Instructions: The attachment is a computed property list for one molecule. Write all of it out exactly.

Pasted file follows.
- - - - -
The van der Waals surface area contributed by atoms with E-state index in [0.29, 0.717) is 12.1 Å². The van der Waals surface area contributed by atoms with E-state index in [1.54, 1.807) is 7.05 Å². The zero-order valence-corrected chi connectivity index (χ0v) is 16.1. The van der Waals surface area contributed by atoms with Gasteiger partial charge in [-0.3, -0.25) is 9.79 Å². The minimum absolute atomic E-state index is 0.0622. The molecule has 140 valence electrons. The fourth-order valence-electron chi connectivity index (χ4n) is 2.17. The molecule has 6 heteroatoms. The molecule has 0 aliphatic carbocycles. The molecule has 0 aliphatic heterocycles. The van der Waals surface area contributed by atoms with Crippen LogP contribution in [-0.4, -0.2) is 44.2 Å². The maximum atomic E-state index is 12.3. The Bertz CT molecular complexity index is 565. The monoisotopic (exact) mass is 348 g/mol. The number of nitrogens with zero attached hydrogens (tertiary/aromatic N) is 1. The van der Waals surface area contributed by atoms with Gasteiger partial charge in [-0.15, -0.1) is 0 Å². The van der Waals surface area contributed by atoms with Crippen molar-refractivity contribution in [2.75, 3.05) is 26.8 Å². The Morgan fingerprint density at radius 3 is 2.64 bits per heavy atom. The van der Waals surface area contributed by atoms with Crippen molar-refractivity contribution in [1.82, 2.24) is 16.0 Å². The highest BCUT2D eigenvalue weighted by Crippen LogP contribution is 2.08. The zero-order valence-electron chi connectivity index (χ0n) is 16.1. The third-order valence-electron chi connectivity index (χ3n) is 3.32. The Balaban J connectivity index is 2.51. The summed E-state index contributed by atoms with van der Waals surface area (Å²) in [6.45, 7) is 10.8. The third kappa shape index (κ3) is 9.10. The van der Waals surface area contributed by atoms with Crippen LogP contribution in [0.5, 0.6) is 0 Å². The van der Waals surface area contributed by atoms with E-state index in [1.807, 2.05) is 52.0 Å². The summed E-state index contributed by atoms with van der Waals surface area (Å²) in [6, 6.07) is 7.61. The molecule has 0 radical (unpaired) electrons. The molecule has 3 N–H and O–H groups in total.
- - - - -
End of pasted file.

The van der Waals surface area contributed by atoms with E-state index in [0.29, 0.717) is 12.1 Å². The van der Waals surface area contributed by atoms with E-state index in [1.54, 1.807) is 7.05 Å². The zero-order valence-corrected chi connectivity index (χ0v) is 16.1. The van der Waals surface area contributed by atoms with Gasteiger partial charge in [-0.3, -0.25) is 9.79 Å². The minimum absolute atomic E-state index is 0.0622. The molecule has 140 valence electrons. The fourth-order valence-electron chi connectivity index (χ4n) is 2.17. The molecule has 6 heteroatoms. The molecule has 0 aliphatic carbocycles. The molecule has 0 aliphatic heterocycles. The van der Waals surface area contributed by atoms with Crippen LogP contribution in [-0.4, -0.2) is 44.2 Å². The maximum atomic E-state index is 12.3. The Bertz CT molecular complexity index is 565. The monoisotopic (exact) mass is 348 g/mol. The number of nitrogens with zero attached hydrogens (tertiary/aromatic N) is 1. The van der Waals surface area contributed by atoms with Gasteiger partial charge in [-0.15, -0.1) is 0 Å². The van der Waals surface area contributed by atoms with Crippen molar-refractivity contribution in [2.75, 3.05) is 26.8 Å². The Morgan fingerprint density at radius 3 is 2.64 bits per heavy atom. The van der Waals surface area contributed by atoms with Crippen molar-refractivity contribution in [1.82, 2.24) is 16.0 Å². The highest BCUT2D eigenvalue weighted by Crippen LogP contribution is 2.08. The zero-order valence-electron chi connectivity index (χ0n) is 16.1. The third-order valence-electron chi connectivity index (χ3n) is 3.32. The Balaban J connectivity index is 2.51. The summed E-state index contributed by atoms with van der Waals surface area (Å²) in [6.45, 7) is 10.8. The third kappa shape index (κ3) is 9.10. The van der Waals surface area contributed by atoms with Crippen LogP contribution in [0.5, 0.6) is 0 Å². The van der Waals surface area contributed by atoms with E-state index in [1.807, 2.05) is 52.0 Å². The summed E-state index contributed by atoms with van der Waals surface area (Å²) in [6, 6.07) is 7.61. The molecule has 0 radical (unpaired) electrons. The molecule has 3 N–H and O–H groups in total.